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Student Well-Being: Social Emotional Learning (SEL) and Music Education
In order for SEL education and tools to be effectively used in music education the use must be intentional, embedded into the musical process and product, and sustained. Musical social emotional learning must be a collaborative effort with students, never something done to students. To capitalize on the transformative potential of the music classroom, focus must be put on helping students in these key areas:
Better understand their identity and how that informs their beliefs, mindsets, and decisions.
Facilitate a sense of belonging in the music classroom where students and educators feel safe taking risks and being vulnerable.
Amplifying student voices so they are experiencing agency and affecting meaningful change in their classrooms, schools, and community.
Why is SEL important now – and its connection to music education? (Video Below)
While SEL has been around for more than 2 decades, it has recently been an emerging educational priority as our school leaders have confronted the ever-increasing signs of stress and trauma our students are experiencing. The alarming rise in child and teen mental health challenges (appearing as early as Kindergarten), have contributed to what is clearly a mental health crisis in our schools and society. All of this was occurring prior to COVID-19.
The COVID-19 pandemic has only exacerbated these challenges due to missed milestones (graduations, concerts, proms, trips, athletics, student activities, travel), trauma, loss, loneliness, and even questions regarding career aspirations and finding a successful pathway to one’s own passion in life.
The confluence of student mental health and well-being and the COVID-19 pandemic has placed the need for SEL front and center as our students return to their schools. Long after the fiscal and public health crisis recedes from our view… the mental health crisis will remain for years to come.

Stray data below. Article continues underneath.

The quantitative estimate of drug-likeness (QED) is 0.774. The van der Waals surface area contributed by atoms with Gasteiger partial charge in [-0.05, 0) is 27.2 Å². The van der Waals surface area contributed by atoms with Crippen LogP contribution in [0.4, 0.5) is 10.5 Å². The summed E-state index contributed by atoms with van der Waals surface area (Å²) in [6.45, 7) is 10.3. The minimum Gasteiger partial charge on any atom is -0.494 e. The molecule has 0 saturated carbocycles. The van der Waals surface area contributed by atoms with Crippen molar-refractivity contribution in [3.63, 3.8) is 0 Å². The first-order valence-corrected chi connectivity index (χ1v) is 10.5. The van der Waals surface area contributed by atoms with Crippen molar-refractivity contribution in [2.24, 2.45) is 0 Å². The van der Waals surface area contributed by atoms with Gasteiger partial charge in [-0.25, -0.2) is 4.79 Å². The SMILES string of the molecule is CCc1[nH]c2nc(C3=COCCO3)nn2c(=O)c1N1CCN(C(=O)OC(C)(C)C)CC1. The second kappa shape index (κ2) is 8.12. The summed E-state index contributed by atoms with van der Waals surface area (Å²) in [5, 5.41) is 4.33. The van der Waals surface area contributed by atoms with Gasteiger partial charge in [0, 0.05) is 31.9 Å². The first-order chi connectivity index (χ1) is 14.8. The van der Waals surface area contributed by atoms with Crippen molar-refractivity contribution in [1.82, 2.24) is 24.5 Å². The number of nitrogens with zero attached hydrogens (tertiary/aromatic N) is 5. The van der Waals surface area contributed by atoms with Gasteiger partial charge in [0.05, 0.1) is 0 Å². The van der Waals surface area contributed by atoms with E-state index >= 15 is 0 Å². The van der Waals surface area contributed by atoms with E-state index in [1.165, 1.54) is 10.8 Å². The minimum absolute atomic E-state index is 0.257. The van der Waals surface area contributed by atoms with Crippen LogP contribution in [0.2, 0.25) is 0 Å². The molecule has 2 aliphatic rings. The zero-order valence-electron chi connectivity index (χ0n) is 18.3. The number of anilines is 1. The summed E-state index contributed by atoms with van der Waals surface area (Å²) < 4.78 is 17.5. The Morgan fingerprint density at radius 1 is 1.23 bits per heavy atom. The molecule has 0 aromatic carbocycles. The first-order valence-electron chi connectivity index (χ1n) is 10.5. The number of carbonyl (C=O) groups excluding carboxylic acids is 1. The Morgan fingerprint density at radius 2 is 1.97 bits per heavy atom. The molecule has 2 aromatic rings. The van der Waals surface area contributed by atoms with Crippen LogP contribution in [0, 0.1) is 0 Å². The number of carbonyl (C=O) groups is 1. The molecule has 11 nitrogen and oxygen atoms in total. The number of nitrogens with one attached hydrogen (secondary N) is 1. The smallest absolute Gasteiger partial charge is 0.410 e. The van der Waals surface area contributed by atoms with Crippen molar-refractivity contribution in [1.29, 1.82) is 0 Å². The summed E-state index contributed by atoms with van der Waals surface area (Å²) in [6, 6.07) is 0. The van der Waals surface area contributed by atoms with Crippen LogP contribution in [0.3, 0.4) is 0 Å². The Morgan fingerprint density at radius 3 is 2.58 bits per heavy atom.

Over the past few years there has been increasing recognition about the unique connection between music and arts education and social and emotional learning. In fact, noted SEL pioneer Dr. Maurice Elias from the Rutgers Social Emotional and Character Development Lab stated:
“I believe everyone will soon come to realize that our arts educators are the secret weapon to implementation of social-emotional learning in our schools.”
The number one priority of our schools as we emerge from the pandemic is the social emotional well-being of our students, faculty, and staff and music education and educators will play a critical role
As we return to school it is critical to remember that our students will not learn:
until they feel safe
until they feel valued
until they have a sense of belonging, and
until they are heard
That is why the intersection between music and arts education and social emotional learning will be so important as our students return to schools.
Why is SEL a strong argument for music education?
Purposeful integration of SEL into music education will enrich the students’ personal connection to music.
The relationship built between teachers and students over multiple years of instruction fosters the caring environment necessary to help build school connectedness and foster empathy.
The perseverance needed to dedicate oneself to musical excellence fosters resilience both in and out of the music classroom.
Musical creation fosters self-awareness and allows for students to develop a greater sense of autonomy and emotional vocabulary.
The collaborative community developed in the music classroom around music-making welcomes discussions and an awareness of acceptance and embracing diversity.
Musicians learn the necessity of personal goal-setting, self-assessment, and accountability as they develop high standards for musicianship and themselves.
Music is a cultural necessity and is fundamental to being human. Music education and SEL exposes and deepens this for a cross-section of the student body.